His personality borders on con-artist friendly, too-good-to-be-true charming, which raises red flags and prevents me from trusting him and his motives.

He reminds me of a used car salesman.

From giving back-handed compliments to Charles Barkley after beating Iowa State, to telling Jim Nantz and Clark Kellogg that Anthony Davis was just being a “momma’s boy” when he banged knees with Perry Jones III during South Regional finals, Calipari’s method of interpersonal communication rubs me the wrong way, and it leads me to believe he’s overcompensating for something. Whether or not it’s for allowing someone not named Derrick Rose to take Derrick Rose’s SAT, I don’t know. I haven’t been in the thick of this long enough to confidently formulate an educated argument, but I do know I would never send my kid to play basketball for John Calipari.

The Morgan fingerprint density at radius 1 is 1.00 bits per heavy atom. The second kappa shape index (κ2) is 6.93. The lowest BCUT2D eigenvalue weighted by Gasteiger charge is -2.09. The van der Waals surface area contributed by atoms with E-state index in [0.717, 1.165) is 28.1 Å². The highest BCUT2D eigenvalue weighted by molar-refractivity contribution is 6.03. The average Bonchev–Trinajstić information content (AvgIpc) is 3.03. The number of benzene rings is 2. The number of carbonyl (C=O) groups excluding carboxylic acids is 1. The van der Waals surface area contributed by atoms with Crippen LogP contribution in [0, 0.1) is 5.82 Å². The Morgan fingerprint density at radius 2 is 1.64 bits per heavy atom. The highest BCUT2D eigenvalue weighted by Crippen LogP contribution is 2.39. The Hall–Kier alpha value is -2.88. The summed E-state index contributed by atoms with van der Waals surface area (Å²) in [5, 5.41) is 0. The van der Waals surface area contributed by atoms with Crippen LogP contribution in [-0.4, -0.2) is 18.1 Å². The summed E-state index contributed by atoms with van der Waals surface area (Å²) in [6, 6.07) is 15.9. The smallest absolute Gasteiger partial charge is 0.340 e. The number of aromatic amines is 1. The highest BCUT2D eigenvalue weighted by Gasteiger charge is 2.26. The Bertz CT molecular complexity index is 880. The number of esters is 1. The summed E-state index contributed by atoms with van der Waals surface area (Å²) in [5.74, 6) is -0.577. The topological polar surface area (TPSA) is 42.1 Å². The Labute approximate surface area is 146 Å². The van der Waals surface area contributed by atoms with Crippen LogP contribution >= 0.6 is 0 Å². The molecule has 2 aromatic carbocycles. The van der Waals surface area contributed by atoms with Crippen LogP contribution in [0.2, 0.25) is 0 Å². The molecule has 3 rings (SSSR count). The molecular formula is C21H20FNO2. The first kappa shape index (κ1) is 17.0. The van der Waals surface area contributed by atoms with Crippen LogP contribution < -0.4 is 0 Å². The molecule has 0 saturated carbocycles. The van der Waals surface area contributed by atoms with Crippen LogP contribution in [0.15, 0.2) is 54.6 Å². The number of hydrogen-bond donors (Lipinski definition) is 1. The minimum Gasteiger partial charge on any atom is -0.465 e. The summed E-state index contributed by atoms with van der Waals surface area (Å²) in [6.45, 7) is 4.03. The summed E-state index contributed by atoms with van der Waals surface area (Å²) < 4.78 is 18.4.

Sure he’d do his best to get my kid to the NBA if that was the best place for him, but there’s other schools that produce pro players too … and I’m probably not going to raise a professional athlete.

Fair or unfair, my dislike for Calipari has nothing to do with basketball, and everything to do with what I see through a number of mediums.

Maybe he really is a genuinely nice person. Maybe he’s cordial and doesn’t do things public figures are forced to do for the sake of maintaining a favorable perception with the masses, but I don’t buy it.

I could be way off, ridicule me if you’d like, but if Kentucky wins the 2012 National Championship, I’d prefer it if we didn’t hail Cal.

We don’t need him gabbing anymore than he already does.

Follow Nick Fasulo on Twitter @billyedelinSBN

VIDEO: Bill Simmons talks Ben Simmons on DP Show

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Ben Simmons will likely be the No. 1 pick in the 2016 NBA draft, and possibly end up with the Celtics, making Boston sports junkie Bill Simmons very happy. Bill jokes about sharing a last name with a future NBA star.